Can Mon State eliminate its noise pollution?

October 18, 2019

HURFOM: Seasonal festivals, calls for donations, wedding ceremonies and initiations of novices to the monastery are all celebrated loudly throughout Mon State.  The use of mobile loudspeakers and sound systems operating at maximum levels can be found at all of these events.

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Do misunderstandings of the parliamentary rules and regulations impair the checks and balances of the legislative and executive branches of government? 

October 2, 2019

HURFOM: 49 questions were to be raised during the 14th regular meeting of the second-term of the Mon State Parliament,  but the Mon State government replied on September 17 that they could answer only 25 questions.

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Drug use on the rise: Unsupported belief in health benefits of kratom leaf risking Mon youth’s future

September 3, 2019

HURFOM: According to a 2017 report by the Mon Youth Progressive Organization (MYPO), drug use in some ethnic areas, throughout Burma is on the rise. MYPO interviewed 500 people from 10 townships in Mon State. Those interviewed were between 12 to 60 years of age, and had experience with drug use.

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June 24, 2015

An issue we must not leave behind

Burma is a patriarchal society where, despite Aung San Suu Kyi’s high profile, gender inequality still exists. Women are still denied equal rights and continue to face discrimination. Politics is one key realm where Burma’s ongoing gender inequality comes into focus. Read more

Destroyed and Abandoned

March 5, 2015

Civilian land confiscated by the military and government departments for State projects and private companies has reached 2 million acres. The majority of confiscated lands are owned by small-holder farmers, with 90% of the victims dependent solely on their lands for their livelihoods. With such devastating effects on rural livelihoods, land conflict is the most pressing issue facing Burma today, second only to armed conflict. Read more

What Defines a Good Leader?

January 14, 2015

In Burma’s 2010 general election, the country’s first election in twenty years, former military commander U Thein Sein won a majority vote to become the president of Burma. For five years now, since that election, Burma has been transitioning towards democracy. In the upcoming 2015 presidential elections, the election commission has committed, to both the people of Burma and world leaders, to hold free and fair elections. Read more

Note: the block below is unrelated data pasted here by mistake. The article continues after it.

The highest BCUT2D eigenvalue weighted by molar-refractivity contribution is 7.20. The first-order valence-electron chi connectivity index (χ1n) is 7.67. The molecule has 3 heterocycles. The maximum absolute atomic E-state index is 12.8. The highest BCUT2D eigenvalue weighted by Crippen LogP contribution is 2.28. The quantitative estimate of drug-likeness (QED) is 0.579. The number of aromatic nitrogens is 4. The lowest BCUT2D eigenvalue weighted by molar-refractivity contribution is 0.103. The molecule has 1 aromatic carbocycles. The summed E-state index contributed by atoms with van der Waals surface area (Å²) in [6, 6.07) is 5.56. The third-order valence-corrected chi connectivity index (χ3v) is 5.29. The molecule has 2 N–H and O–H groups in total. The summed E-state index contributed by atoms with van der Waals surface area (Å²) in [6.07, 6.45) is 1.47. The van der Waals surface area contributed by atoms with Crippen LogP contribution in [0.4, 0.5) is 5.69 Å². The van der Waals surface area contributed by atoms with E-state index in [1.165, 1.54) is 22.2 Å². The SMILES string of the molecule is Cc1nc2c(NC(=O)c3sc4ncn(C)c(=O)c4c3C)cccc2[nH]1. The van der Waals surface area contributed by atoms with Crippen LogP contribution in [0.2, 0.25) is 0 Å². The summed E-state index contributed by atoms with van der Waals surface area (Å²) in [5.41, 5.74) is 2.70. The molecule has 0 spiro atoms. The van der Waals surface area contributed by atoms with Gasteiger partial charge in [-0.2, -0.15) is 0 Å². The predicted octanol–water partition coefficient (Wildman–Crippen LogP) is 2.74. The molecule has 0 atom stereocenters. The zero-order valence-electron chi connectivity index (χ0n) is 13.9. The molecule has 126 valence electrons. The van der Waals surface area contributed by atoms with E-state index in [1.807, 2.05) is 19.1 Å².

Burmese Government Fails to Protect its Women and Children from Sexual Violence

February 28, 2014

Sexual violence and abuse committed by the Burmese military against ethnic women is a constant and ongoing danger for the women of Burma. On January 27, 2014, a soldier from Artillery Battalion No 315, based in Wae Ka Lee, assaulted and beat a local woman. According to a local source, the victim was brought to Rangoon hospital on February 4 to further treat a serious head injury bore during the attack. Although the Burmese government has signed United Nations Conventions to ensure the protection of women and children, the government is failing provide, and in many cases obstructing, such protection. Read more

Sex-Work Industry Rising in our Cities; Government Must Address This Issue

January 30, 2014

WCRP: Ma Eli Htwe , 20 year-old, is from YaeLalKout Tan, in Rangon. She is working in a massage bar in Own Pinn village, which lies along a gas pipeline that is longer, but less well-known, than the controversial Yadana pipeline that it connects to. Today, Ohn Pin Kwin is predominantly home to ethnic Tavoy people, with a small Mon population. Read more

Spotlight on Poverty and Child Labor in Burma

January 22, 2014

HURFOM: It’s 5:00am, and the early morning fog makes the sky look very dark; a limousine from Ta La Mon arrives at the bus station in Myay Nee Gon, Moulmein, Mon State. It’s time for the local children to start their daily search for plastic, which they redeem to buy food for themselves and their families. Read more

Beyond the male: The case for a gender analysis of illicit drugs in Burma

July 19, 2013

WCRP: On June 26, Burma’s anti-narcotics task force marked the International Day Against Drug Abuse and Illicit Trafficking by destroying over 4.4 billion kyat worth of illegal drugs. This move, along with others aimed at rehabilitating drug users and developing alternative crops for poppy farmers, seems fitting in light of recent international recognition of the country’s drug problems. In the past year Burma has been named by the United Nations Office on Drugs and Crime (UNODC) as the world’s second largest producer of opium and the “top source of illicit methamphetamine pills in East and Southeast Asia.” Read more

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